Re: [Aroid-l] Hybrids?
- Subject: Re: [Aroid-l] Hybrids?
- From: "Peter Boyce" <firstname.lastname@example.org>
- Date: Sun, 25 Feb 2007 07:32:39 +0800
Curiously, while natural aroid hybrids seem to be not at all common in
nature, Arum seems to be profligate, with the following confirmed (order of
parents is pollen:seed):
A. apulum x A. italicum ssp. italicum (Italy)
A. creticum x A. idaeum (Crete)
A. cylindraceum (syn. A. alpinum) x A. maculatum = Arum x sooi (first
recorded for Hungary but present almost everywhere that the two species meet
A. concinnatum x A. cyrenaicum (Crete)
A. idaeum x A. creticum (Crete)
A. italicum ssp. italicum (also reported as ssp. neglectum) x A. maculatum
A. palaestinum x A. dioscorides (Israel)
A. purpureospathum x A. concinnatum (Crete)
What is most interesting is the number of hybrids occurring in Crete.
Arisarum also produces a hybrid between A. vulgare x A. simorrhinum, the
swarms of offsprinr of which have variously been used to describe a whole
raft of ssp. and vars and haev been used to taxonomically merge the two
parents under the name A. vulgare. In fact, the parents are very distinct.
Here in Sarawak I know of at least two populations of Alocasia robusta x A.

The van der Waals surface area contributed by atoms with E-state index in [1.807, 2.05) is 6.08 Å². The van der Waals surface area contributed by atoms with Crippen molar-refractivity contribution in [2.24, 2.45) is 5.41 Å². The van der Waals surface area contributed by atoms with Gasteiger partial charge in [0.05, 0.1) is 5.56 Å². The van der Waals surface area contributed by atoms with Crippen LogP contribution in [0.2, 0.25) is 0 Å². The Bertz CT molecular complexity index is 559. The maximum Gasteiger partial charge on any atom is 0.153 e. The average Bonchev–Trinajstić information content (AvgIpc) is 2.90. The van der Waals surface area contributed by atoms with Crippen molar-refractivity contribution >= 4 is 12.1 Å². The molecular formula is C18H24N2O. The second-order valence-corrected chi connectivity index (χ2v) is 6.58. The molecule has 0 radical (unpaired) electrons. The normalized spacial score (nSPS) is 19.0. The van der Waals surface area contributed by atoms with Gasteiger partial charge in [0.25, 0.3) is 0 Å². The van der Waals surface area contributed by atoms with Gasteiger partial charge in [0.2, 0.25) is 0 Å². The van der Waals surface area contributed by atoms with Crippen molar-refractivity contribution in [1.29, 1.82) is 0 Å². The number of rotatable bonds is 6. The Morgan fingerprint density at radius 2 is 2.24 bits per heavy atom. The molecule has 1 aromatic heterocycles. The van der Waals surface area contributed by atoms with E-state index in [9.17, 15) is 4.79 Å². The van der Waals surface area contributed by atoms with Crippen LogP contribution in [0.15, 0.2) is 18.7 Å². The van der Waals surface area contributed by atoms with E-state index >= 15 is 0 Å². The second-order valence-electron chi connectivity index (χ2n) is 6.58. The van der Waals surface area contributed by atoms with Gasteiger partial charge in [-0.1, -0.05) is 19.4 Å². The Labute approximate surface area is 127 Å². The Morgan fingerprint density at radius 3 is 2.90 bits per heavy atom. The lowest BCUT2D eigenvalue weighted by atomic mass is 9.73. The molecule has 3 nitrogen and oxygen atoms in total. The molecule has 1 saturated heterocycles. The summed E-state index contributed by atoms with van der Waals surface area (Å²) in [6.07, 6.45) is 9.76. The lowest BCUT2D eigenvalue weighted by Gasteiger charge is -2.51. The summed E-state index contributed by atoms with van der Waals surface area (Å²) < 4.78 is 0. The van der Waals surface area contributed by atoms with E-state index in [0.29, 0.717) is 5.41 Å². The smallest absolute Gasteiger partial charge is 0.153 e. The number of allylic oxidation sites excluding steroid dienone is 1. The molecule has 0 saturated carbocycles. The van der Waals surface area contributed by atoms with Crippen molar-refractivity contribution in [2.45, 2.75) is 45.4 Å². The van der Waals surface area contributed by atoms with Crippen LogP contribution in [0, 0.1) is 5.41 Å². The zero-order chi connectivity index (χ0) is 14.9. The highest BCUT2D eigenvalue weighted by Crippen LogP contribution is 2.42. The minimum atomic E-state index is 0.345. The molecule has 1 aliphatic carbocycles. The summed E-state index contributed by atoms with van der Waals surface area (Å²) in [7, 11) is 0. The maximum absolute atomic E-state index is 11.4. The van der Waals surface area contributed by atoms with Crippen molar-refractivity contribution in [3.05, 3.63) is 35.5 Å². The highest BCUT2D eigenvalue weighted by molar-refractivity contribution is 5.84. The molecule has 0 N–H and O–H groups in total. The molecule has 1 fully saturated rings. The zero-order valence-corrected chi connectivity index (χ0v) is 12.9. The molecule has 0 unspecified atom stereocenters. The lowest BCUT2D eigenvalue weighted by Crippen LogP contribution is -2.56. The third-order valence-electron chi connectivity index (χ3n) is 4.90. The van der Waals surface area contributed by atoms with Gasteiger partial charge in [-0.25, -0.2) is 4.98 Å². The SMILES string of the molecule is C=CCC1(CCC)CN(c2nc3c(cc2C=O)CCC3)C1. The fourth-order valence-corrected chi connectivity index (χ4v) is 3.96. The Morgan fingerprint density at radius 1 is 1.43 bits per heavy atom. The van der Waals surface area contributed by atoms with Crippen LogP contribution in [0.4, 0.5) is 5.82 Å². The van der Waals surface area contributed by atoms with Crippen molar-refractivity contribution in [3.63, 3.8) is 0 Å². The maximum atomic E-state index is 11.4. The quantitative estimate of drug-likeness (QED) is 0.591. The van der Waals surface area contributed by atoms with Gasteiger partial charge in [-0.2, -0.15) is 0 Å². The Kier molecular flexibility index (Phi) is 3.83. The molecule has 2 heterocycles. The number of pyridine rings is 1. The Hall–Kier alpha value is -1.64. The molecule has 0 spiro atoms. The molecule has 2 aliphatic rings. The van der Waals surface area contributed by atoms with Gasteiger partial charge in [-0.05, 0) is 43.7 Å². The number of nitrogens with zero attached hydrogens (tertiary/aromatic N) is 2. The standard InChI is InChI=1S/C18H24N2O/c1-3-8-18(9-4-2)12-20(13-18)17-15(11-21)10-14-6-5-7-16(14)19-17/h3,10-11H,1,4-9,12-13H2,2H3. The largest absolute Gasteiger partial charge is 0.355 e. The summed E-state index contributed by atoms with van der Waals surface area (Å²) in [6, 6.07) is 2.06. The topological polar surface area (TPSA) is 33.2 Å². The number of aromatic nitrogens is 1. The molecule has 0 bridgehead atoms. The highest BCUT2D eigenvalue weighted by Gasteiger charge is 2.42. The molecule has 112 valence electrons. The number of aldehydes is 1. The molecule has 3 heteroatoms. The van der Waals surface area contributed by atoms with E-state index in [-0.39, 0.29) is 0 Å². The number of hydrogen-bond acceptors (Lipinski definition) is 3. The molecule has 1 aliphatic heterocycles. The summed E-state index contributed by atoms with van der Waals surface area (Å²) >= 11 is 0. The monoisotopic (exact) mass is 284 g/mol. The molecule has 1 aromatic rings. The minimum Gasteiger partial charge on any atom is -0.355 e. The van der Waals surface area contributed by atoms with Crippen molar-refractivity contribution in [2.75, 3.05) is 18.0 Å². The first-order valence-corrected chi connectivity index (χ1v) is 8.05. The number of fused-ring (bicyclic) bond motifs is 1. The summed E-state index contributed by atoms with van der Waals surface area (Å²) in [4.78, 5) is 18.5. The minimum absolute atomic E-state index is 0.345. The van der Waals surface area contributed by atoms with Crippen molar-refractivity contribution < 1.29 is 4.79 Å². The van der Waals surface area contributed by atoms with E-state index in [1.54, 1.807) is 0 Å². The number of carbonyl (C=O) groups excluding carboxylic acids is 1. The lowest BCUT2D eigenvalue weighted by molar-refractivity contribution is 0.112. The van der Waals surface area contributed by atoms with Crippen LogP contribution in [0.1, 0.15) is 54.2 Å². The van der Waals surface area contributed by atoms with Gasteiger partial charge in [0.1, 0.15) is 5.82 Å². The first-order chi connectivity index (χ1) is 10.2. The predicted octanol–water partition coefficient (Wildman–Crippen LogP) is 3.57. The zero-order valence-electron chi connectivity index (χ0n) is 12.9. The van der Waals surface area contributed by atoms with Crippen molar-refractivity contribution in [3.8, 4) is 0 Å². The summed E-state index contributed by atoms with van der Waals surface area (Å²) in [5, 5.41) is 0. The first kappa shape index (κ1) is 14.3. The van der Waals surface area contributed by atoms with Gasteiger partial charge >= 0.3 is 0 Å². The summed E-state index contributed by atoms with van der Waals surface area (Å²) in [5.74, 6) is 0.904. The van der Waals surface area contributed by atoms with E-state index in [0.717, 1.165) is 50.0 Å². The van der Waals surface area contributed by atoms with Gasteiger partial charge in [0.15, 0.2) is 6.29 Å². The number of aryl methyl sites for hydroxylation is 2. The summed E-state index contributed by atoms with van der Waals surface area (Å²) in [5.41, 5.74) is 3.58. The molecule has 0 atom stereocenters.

princeps; and one of A. reversa x A. ridleyi.
----- Original Message -----
From: "Julius Boos" <email@example.com>
Sent: Saturday, February 24, 2007 11:01 PM
Subject: Re: [Aroid-l] Hybrids?
From : <HUDSONSBIRDS@webtv.net>
Reply-To : Discussion of aroids <firstname.lastname@example.org>
Sent : Friday, February 23, 2007 6:34 PM
To : email@example.com (Discussion of aroids)
Subject : Re: [Aroid-l] Philodendron 'Santa Leopoldina'
I don`t believe that anyone denys that there are 'natural hybrids' in
nature. BUT---'mother nature' usually makes these 'natural hybrids' a
rare occurence, and in many cases a Biological dead-end. Think about a
mule (donkey X horse). In other hybrids, there is no or limited
fertility in the hybrid. The statement 'pollen goes wherever it may' is
true in very few cases except wind-pollenated species, it MUST be
transported from plant to plant (or animal to animal), and there are
mecanisims to ensure in most cases that the pollen from one species goes
to that species (distinct different odurs or shape/colors of blooms in
plants, different behaviors, etc. in animals/birds).
But yes, there are 'natural hybrids' that do sometimes occur, even in
Can anypne deny that in nature there may be some "natural hybrids"?
Pollen goes wherever it may--
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